Q&A with Raptors' Jonas Valanciunas: 'I'm not going to relax'

TORONTO -- The Toronto Raptors came into the playoffs sporting an All-Star backcourt.

But in Games 1 and 2 of their first-round series against the Indiana Pacers, Jonas Valanciunas -- not Kyle Lowry or DeMar DeRozan -- has proved to be the team’s most unstoppable force.

While Lowry and DeRozan have combined to shoot 17-for-63 from the field, Valanciunas has amassed 35 points and 34 rebounds.

“He’s been huge -- literally. He’s the one that’s causing us problems right now,” Paul George, Indiana’s best player, said of the 7-foot center.

“He’s not a finished product,” Raptors coach Dwane Casey said. “He’s going to get better. Sky’s the limit for that young man.”

The 23-year-old Lithuanian, however, received his best compliment from veteran frontcourt mate Luis Scola.

“He has no ceiling,” Scola said. “He could be an All-Star; he could be an All-NBA player. He could be whatever he wants to be.”

ESPN.com conducted a brief Q&A with Valanciunas on Wednesday before the team’s flight to Indiana in advance of Thursday’s Game 3 in a series that's tied 1-1.

Q: What do you think of what Luis said about you?

A: It’s a great feeling when everybody recognizes you, gives you credit and says good things about you, but I’m not going to relax. Our team still has a job to do and we have big things we need to accomplish, so we have to concentrate on the game. You’re never too good, you’re never too bad, you know?

Q: Why have you had so much success early on in this series?

A: Tough question. I’m just playing my game. I’m not trying to do too much. I’m just doing the stuff I’m supposed to do, playing hard, coming with energy every game, and that’s what I have to keep doing. I’m just enjoying what I do.

Q: On the first offensive possession in Game 2, you fought really hard down low and let out a primal roar after you got a foul call. Why?

A: I was just pumped up. I just enjoy getting rebounds, getting putbacks, blocking shots and setting good screens. That’s what I feel good about.

Q: What facets of your game have improved the most?

A: My footwork, my quickness, my ability to be lighter and quicker on my feet and my ability to know what my opponents are doing. But those are things I also feel like I need to keep working at and continuing to get better at.

Q: You’ve been working a lot with Jack Sikma. What has he been able to teach you?

A: Footwork in the low post to get your opponent adjusting. How he’s playing you -- is he close, is he far away? -- and which move you should use.

Q: Earlier this season, you missed significant time with a hand injury. How tough was that?

A: Being hurt is not a good thing. You miss some games, but you have to be able to learn some things when you’re sitting on the bench and see what they’re doing and looking at the different pictures from the bench -- not just when you’re playing. It’s still a learning process.

Q: What is it like playing with Kyle?

A: He’s really focused in the game. He’s trying to know all the plays, what they’re doing -- he’s trying to be a step ahead of the opponent. He’s trying to read all the small situations. I think he’s going to be a coach after his career is over.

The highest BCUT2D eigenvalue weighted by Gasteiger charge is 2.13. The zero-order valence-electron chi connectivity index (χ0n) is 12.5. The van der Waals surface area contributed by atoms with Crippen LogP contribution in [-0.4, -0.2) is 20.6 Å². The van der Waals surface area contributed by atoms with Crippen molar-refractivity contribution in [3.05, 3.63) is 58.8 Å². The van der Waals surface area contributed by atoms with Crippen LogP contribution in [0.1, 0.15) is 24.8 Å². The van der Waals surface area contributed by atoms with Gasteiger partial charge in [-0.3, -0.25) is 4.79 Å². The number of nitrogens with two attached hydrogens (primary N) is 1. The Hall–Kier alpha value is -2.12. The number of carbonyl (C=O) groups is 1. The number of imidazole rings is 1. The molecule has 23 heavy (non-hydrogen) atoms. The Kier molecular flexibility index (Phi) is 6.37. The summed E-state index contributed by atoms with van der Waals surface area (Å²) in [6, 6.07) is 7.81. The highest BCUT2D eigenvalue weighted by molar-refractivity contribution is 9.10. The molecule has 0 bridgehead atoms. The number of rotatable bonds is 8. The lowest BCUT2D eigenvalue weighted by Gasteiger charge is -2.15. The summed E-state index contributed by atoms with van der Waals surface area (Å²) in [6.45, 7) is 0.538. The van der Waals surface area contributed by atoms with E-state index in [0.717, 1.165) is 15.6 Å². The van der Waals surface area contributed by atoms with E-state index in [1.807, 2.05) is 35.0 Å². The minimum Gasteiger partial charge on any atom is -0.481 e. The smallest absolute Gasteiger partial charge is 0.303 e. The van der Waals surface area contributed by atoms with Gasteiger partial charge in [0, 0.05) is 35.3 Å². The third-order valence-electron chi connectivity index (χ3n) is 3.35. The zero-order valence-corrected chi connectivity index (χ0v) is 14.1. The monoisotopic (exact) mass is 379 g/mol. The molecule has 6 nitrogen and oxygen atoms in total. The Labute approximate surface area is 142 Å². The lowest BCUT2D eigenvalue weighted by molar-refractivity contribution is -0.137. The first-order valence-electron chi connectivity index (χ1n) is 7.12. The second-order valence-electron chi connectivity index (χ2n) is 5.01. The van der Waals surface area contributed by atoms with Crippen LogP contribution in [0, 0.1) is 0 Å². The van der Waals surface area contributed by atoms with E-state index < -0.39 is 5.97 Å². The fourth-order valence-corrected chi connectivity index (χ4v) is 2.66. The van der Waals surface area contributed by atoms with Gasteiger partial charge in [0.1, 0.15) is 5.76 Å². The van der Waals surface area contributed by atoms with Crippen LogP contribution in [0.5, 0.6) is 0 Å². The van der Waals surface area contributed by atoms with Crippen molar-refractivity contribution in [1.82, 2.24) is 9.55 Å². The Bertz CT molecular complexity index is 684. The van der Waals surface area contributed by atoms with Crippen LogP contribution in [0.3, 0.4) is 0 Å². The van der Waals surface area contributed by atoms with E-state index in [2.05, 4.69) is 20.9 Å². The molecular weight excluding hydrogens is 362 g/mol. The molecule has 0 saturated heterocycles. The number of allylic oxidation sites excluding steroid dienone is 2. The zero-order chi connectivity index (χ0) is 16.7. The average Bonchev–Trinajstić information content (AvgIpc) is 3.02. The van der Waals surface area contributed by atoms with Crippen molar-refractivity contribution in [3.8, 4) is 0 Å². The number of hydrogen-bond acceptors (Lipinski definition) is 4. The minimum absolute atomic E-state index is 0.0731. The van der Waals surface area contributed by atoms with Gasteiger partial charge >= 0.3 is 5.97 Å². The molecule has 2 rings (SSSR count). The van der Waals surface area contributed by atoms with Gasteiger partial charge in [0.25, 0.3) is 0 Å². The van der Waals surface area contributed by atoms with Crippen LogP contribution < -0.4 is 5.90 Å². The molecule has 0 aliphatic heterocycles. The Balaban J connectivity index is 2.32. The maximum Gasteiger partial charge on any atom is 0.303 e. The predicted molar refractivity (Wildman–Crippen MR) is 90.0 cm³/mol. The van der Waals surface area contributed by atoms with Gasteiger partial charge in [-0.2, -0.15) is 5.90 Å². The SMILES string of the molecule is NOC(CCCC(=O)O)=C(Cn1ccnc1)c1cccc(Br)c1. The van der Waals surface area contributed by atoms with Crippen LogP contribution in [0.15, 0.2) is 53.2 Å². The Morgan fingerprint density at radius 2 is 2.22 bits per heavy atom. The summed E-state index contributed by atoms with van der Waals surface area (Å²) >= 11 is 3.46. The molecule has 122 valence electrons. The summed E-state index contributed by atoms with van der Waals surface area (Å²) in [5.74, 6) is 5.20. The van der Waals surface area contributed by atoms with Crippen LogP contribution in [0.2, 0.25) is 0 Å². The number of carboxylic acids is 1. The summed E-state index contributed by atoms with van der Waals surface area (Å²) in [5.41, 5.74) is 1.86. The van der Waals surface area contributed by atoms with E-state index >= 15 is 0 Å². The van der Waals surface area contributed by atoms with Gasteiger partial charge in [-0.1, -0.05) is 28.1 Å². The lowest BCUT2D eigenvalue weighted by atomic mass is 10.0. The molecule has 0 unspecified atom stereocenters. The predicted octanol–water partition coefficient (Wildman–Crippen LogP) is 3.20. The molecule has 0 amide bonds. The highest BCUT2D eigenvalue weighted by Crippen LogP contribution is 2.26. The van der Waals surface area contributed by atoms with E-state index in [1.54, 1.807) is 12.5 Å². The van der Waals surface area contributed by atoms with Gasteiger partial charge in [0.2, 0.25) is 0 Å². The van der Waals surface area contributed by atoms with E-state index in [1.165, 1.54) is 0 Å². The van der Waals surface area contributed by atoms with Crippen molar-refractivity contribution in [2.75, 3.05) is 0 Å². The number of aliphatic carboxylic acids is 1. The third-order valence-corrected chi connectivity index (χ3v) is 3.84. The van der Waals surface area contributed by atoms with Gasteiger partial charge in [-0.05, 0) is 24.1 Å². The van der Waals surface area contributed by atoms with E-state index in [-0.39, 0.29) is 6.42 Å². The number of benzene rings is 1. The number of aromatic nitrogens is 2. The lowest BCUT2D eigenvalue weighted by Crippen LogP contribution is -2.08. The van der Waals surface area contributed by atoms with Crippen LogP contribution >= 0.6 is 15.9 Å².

Q: You decided to sign a four-year, $64 million contract extension last summer. Why not wait until this summer when you could have gotten more money with the new TV contract kicking in?

A: I’m happy. I got four more years. My head is clear. I’m fighting for the second round right now. I’m not thinking about my contract or anything else. I’m just thinking about basketball and concentrating on the court, not the things that go on in the offices and the paperwork. I’m happy where I am now.

Q: “Traditional” centers could be a dying breed in today’s NBA as teams play small-ball lineups and a more pace-and-space oriented game. How do you view it?

A: I will try to make sure they’re not going to forget about centers. I’ll keep reminding them. You’ve got a lot of guys that can shoot 3s and who are good rebounders. The league is full of guys that can do different things, but I think you still need a center that can rebound the ball and score in the low post.

Q: When are we going to see you hoisting 3-pointers out there?

A: [Laughs] Let’s focus on midrange shots now, OK?

Q: Rumor has it you are a pretty big jokester. There was that time last season you took a PR staffer’s tie and autographed it during your postgame interview session with the media [Valanciunas bought him a new one to replace it]. What are some of your best moments?

A: I don’t know. I just like to laugh once in a while. You have to enjoy yourself. You have to be serious when you have to be serious, but sometimes you have to enjoy yourself and know how to laugh at yourself.

Q: Your mom put you in dance class when you were young. How good were you?

A: You don’t want to see it.

Q: She also raised you by herself in Lithuania. Pretty incredible, isn’t it?

A: I had everything from my mom. She did a wonderful job raising me alone and giving me everything that I needed. Just supporting me and trying to make me comfortable in this world. I want to say thank you.

Q: How is living in Toronto compared to living in Lithuania?

A: The weather is similar. I feel like I’m at home.

Q: Your beard seems to draw a lot of attention, huh?

A: I started growing it three years ago. It’s something that comes naturally, but you’ve got to take care of it. Beard oil helps with that.

Q: Your wife must like it, right?

A: That’s another problem. She doesn’t like it a lot.